I have no problems with the stores themselves.  They provide safe places to purchase code that meets a given standard.  My problem is when you are forced to use that or nothing.  It limits innovation (there's a "think of the children argument you hear all the time").  When my RCA Lyra audio streaming hardware stopped working with Vista there was one smart guy out there who posted on the MSDN forums and wrote something that intercepted the bad calls and fixed them mid route (that's the way he described it).  It worked and it was possible because he could program it.  Move to when I was using Windows Phone 7.  I wanted to use a Bluetooth keyboard.  Nothing I can do about it, nothing anyone can do about it but Microsoft.  People wanted it, just didn't exist and you couldn't create it yourself.  You use the device as it's presented by the company and no other way.  You can't add Bluetooth support.  You can't swap in a new logical keyboard.  You can't program on it and you can't change the behavior of the system (as opposed to an OS where... say... someone... takes away the start menu and a market is thus created for people providing start menu replacements so they can use the computer as they see fit).

  • Censorship

    The store model while convenient for consumers and programmers in some aspects is also problematic when the corporation running it has 100% control over what can be distributed.  From Apple/MS/Google's perspective they can force you to use it and take a cut of every transaction and more importantly (IMO) they can say what you can and can't do with your hardware.

    This is the number one reason why desktop isn't dead and won't die.  You can do as you please with the desktop without corporations playing police to their interests (they'll use "think of the children" arguments like "security" when in reality the main motivation is control over what you do).  That maybe a cynical view but I'd rather be the determining factor over what I can/can't do and not an entity like Apple.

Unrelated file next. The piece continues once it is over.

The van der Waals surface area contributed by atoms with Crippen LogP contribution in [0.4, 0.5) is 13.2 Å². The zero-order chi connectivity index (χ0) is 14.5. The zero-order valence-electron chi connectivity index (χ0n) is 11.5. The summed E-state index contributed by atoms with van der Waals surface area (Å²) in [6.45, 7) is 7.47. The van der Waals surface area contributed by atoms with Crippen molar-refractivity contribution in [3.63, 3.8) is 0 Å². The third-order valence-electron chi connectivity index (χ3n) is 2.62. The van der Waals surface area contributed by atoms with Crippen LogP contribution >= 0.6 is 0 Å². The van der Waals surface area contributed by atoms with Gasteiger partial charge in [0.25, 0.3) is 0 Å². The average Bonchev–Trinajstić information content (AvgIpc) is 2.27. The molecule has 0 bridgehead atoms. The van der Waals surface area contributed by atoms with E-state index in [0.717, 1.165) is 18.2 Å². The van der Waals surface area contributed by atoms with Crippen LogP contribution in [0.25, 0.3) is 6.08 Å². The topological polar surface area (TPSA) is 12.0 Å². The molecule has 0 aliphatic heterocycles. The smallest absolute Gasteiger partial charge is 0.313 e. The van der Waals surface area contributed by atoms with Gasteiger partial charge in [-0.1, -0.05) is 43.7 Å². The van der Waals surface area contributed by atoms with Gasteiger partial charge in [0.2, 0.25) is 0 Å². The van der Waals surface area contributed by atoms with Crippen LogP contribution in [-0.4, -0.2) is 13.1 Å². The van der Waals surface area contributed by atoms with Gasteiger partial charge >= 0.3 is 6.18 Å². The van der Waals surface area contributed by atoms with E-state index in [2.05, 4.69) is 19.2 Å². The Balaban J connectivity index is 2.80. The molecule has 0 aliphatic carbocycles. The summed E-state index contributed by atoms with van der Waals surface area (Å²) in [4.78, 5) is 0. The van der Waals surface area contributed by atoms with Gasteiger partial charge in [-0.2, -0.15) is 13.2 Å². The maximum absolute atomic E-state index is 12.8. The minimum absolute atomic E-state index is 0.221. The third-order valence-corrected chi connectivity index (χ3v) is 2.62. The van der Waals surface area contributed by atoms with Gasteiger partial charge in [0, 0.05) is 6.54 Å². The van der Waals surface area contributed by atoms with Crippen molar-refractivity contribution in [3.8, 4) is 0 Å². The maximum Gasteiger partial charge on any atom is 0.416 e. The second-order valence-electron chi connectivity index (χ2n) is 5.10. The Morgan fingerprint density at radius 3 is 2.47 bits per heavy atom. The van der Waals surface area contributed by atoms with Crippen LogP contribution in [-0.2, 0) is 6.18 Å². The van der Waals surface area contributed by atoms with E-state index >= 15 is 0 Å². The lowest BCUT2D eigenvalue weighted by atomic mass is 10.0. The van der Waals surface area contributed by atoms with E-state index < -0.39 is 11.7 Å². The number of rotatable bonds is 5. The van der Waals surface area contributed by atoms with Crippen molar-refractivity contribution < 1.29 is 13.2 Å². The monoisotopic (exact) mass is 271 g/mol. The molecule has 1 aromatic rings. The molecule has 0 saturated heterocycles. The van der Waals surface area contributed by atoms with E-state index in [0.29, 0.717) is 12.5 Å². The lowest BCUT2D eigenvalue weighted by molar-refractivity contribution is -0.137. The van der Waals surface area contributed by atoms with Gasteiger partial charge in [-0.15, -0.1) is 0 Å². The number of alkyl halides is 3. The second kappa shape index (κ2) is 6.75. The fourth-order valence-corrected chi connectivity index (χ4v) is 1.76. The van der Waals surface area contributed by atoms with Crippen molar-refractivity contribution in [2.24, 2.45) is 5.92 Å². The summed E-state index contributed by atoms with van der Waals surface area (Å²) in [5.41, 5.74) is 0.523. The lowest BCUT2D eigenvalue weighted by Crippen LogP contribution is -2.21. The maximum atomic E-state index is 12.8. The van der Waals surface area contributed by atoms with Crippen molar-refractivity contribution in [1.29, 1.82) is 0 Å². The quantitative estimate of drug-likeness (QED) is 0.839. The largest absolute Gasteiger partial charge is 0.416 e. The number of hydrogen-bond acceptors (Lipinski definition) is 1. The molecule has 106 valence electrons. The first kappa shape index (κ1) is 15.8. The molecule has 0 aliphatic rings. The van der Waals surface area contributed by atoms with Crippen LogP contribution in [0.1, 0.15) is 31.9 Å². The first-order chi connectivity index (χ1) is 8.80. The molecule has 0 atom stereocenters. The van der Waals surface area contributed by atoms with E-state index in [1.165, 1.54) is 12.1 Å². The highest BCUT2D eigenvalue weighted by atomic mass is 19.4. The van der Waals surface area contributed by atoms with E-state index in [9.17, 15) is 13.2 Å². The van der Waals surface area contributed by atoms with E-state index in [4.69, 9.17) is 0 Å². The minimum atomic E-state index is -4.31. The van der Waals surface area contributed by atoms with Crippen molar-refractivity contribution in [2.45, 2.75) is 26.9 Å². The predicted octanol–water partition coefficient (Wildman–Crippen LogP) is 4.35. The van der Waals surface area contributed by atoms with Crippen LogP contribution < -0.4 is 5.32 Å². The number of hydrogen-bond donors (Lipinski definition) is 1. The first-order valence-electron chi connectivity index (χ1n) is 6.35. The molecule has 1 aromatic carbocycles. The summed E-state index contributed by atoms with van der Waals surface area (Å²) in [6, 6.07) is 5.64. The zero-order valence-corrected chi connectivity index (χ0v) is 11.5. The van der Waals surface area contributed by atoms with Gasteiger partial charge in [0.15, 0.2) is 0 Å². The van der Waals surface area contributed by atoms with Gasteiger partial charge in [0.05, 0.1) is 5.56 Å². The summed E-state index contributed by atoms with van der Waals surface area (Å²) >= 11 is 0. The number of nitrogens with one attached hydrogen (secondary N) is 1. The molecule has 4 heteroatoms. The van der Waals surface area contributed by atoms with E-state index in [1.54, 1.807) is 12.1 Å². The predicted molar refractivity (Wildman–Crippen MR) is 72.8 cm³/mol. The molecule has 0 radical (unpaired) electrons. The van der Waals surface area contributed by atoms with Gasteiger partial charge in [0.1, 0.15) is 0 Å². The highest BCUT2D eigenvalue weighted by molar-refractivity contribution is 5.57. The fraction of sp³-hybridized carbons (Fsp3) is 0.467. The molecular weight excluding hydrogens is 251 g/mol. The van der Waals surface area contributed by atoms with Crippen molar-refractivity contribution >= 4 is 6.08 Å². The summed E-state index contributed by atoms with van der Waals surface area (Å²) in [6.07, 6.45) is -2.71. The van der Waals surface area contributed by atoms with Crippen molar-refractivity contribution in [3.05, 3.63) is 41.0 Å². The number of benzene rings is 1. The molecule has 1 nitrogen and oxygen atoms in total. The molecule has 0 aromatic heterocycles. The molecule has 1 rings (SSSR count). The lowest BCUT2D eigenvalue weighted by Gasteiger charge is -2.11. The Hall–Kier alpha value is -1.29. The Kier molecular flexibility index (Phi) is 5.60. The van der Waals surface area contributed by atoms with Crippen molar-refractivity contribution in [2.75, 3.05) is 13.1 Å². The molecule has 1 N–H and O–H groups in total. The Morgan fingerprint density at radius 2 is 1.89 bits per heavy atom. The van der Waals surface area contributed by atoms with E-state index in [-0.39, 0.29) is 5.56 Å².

• Can you do a completely private lob app on WP?

    , Proton2 wrote

    *snip*I'm afraid not. What I am saying is you need to extract the files before the app gets unloaded,

    Gotcha. ;)  Thanks for clarifying.  It was a live and learn moment.

  • Can you do a completely private lob app on WP?

    , Proton2 wrote


    Isolated Storage Explorer (ISETool.exe) is a command-line tool that is installed with the Windows Phone SDK. You can use Isolated Storage Explorer to list, copy, and replace files and directories in your app's local folder. You can use these commands to verify that the correct files are being saved in the correct location, or to test your app with files that you provide.


    Are you saying that the local files might have been there somewhere after the OS removed the side loaded app from the phone?  Good tip, thank you.

  • Can you do a completely private lob app on WP?

    I haven't touched my windows phone apps since I switched phone platforms (this would be circa WP7.5).  When I was programming for it though you had to unlock the phone and then you could side load only a few apps with the subscription I had.  Also, they would be periodically be removed from the phone and I would have to side load them again (I would get a message that said something to the effect that activation had expired).  If I had things stored on the phone in local storage (and not in the cloud) they would get bombed.  The funniest thing was having an app that I wrote that was on the store and not being able to use it without paying for it because I didn't have any more side loaded app slots available.  I suppose I could have changed it to free, downloaded it, then re-applied the price (but that just seemed irritating).

    When you know how easy it is to write/run/deploy apps for the desktop it's frustrating to have to jump through endless hoops on mobile platforms.  I totally get the security argument but I find it limiting.  Frankly, I love the desktop because it's so easy to make it do anything I can imagine. 

    That said and beefs aside, I did love writing the .Net apps for the phone.  The actual development was very smooth (the Visual Studio/.Net team team does a great job IMO with their tools, and I'm also thankful there's no ribbon in VS).  :)

  • Told ya (dotnet)

    Answered my own question, found this on Scott Guthrie's blog:


    • Any individual developer working on a commercial or non-commercial project
    • Any developer contributing to an open source project
    • Anyone in an academic research or course setting (e.g. students, teachers, classroom, online course)
    • Any non-enterprise organization with 5 or fewer developers working on a commercial/non-commercial project together